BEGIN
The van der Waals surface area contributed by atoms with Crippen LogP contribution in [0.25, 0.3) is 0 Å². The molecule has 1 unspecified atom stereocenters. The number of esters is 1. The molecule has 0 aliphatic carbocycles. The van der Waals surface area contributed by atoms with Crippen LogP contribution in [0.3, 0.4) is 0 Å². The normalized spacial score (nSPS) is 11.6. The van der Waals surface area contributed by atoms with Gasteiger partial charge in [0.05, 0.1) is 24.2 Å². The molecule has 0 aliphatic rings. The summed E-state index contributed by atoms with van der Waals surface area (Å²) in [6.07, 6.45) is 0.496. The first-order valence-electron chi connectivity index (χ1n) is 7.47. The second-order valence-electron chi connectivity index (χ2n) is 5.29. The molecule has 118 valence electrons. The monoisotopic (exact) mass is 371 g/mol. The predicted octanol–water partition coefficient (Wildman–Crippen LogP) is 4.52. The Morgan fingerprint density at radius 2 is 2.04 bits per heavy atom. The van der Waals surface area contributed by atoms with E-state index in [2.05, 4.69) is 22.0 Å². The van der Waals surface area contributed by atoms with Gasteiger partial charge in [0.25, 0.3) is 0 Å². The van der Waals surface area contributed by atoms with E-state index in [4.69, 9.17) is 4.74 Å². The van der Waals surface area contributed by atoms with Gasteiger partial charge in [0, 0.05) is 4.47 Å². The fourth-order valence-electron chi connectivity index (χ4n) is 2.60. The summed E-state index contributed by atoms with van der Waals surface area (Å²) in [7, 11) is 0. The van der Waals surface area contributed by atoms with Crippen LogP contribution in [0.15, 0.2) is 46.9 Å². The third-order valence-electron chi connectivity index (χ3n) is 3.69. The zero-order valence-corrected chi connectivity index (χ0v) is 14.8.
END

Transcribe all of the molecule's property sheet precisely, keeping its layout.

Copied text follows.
The van der Waals surface area contributed by atoms with Crippen LogP contribution in [0.25, 0.3) is 0 Å². The molecule has 1 unspecified atom stereocenters. The number of esters is 1. The molecule has 0 aliphatic carbocycles. The van der Waals surface area contributed by atoms with Crippen LogP contribution in [0.3, 0.4) is 0 Å². The normalized spacial score (nSPS) is 11.6. The van der Waals surface area contributed by atoms with Gasteiger partial charge in [0.05, 0.1) is 24.2 Å². The molecule has 0 aliphatic rings. The summed E-state index contributed by atoms with van der Waals surface area (Å²) in [6.07, 6.45) is 0.496. The first-order valence-electron chi connectivity index (χ1n) is 7.47. The second-order valence-electron chi connectivity index (χ2n) is 5.29. The molecule has 118 valence electrons. The monoisotopic (exact) mass is 371 g/mol. The predicted octanol–water partition coefficient (Wildman–Crippen LogP) is 4.52. The Morgan fingerprint density at radius 2 is 2.04 bits per heavy atom. The van der Waals surface area contributed by atoms with E-state index in [2.05, 4.69) is 22.0 Å². The van der Waals surface area contributed by atoms with Gasteiger partial charge in [0.25, 0.3) is 0 Å². The van der Waals surface area contributed by atoms with E-state index in [4.69, 9.17) is 4.74 Å². The van der Waals surface area contributed by atoms with Gasteiger partial charge in [0, 0.05) is 4.47 Å². The fourth-order valence-electron chi connectivity index (χ4n) is 2.60. The summed E-state index contributed by atoms with van der Waals surface area (Å²) in [7, 11) is 0. The van der Waals surface area contributed by atoms with Crippen LogP contribution in [0.15, 0.2) is 46.9 Å². The third-order valence-electron chi connectivity index (χ3n) is 3.69. The zero-order valence-corrected chi connectivity index (χ0v) is 14.8.